Big Dog left life lessons for all
The heavy rain prior to Sunday’s 17th edition of the Big Island International Marathon was a test from Wayne “Big Dog” Joseph up in heaven to race director Bob Wedeman and his brother Joe Wedemann.
Both were reminded of 1999. Back then, it was Wedemann’s first long run at 5 a.m. with Joseph, who passed away Jan. 22, 2013. It was raining like crazy in Paradise Park where both lived.
Wedemann deliberated, got there at 5:01 and Joseph was waiting in the dark, and asked his younger neighbor, “What would you do if it was the Honolulu Marathon and it was raining?”
They ran in the rain. But it later turned out to be a beautiful day. And Wedemann got the life-long message.
“That was his way of life. You make a commitment, you have to be dedicated and stand by your word,” Wedemann said.
When the two brothers with the different last names checked out Hilo Bayfront’s starting and finishing line setup on Saturday night, they were reminded of that rain lesson with the Big Dog.
“He was telling us to do it. That we can’t postpone the race,” Wedeman, the older, said. “We had no choice but to do it. I know that’s what he would have wanted.”
Jim-Man is Hilo’s version of Kailua-Kona’s Cowman. Both firmly don’t like their last names published in the paper. In Cowman’s case, that applies to his first name too.
Wearing a pink tutu for the hell of it and for fun, Jim-Man had a personal best in the half-marathon in one hour and 53 minutes, running the last three miles barefoot because of water-logged shoes.
Jim-Man, 53, did the Hilo-to-Volcano 31.1-mile ultra-marathon in January. He joked that he skipped the middle part, the marathon.
“I like the new course and it’s nice that some people were coming out of their houses and cheering us on,” he said. “We make a lot of noise in their neighborhood, so it’s nice to have them cheer. “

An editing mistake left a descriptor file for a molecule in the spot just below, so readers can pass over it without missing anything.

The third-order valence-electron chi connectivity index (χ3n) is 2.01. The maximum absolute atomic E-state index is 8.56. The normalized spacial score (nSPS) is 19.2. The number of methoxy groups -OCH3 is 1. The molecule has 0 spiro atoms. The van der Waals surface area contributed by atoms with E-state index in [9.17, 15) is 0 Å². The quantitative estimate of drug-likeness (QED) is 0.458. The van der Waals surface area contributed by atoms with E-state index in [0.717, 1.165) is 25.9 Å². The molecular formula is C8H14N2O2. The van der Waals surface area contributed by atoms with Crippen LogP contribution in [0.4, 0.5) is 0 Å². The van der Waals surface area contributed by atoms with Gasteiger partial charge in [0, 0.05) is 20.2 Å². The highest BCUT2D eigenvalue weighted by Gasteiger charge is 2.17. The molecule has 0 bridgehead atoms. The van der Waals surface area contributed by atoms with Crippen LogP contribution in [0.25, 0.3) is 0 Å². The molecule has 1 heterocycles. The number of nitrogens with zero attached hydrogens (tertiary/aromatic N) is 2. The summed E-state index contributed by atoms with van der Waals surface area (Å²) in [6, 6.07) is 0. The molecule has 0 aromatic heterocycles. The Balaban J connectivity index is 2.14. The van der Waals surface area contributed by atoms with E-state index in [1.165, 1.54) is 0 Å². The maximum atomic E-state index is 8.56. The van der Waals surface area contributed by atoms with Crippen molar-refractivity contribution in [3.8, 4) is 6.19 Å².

Like Wedemann, the Big Dog also influenced Jim-Man, who’s from Hilo, and got him started in running.
“I like the energy, going out and doing something healthy and it’s fun,” said Jim-Man, echoing Joseph’s health-conscious message. “This is Wayne’s race and we’ll always miss Wayne. He encouraged me and kept me going.
“Every day we run we’re running for him. He’s here every step of the way. He was a great asset to the community and he lives on.”
Chris Gregory, 27, and his girlfriend Shruti Greenwood, 22, are both students at UH-Hilo and ran their first Hilo half-marathon together.
He won the half-marathon in 1:17:49 and she finished in 2:00:35. Gregory ran the half last year, and has done a marathon once.
Gregory will graduate with a pharmacy diploma in two months. She’ll graduate with bio chemistry and math degrees.
When he started running after they met, he didn’t ask her to accompany him. Greenwood just joined Gregory and it’s a healthy attachment for the couple.
Gregory, though, blitzed Greenwood because he’s got a competitive heartbeat.
“I don’t need a gift certificate or a brownie. I want a medal or plaque to commemorate the event,” he said. “That definitely motivates me for sure.”
He ran in the Hilo marathon two years ago, overtrained and blazed out too fast. Gregory came in at 3:19, not a shabby time for his first marathon.
But his goal is a 2:45 or less than 3:05, the qualifying time for the Boston Marathon. He’s thinking about competing in the Kona marathon, but that would take him out of the local Half-Marathon Triple Crown.
Finishers of the Hilo, Kona and Volcano half-marathons get a commemorative medal. Greenwood plans to run in the Kona half-marathon.
“I haven’t made up my mind,” Gregory said. “I’m doing a lot of triathlons, so I don’t have to train for the half-marathons. I’m already in shape for that.”
That’s the type of health-conscious statement that would have the Big Dog nodding in approval.
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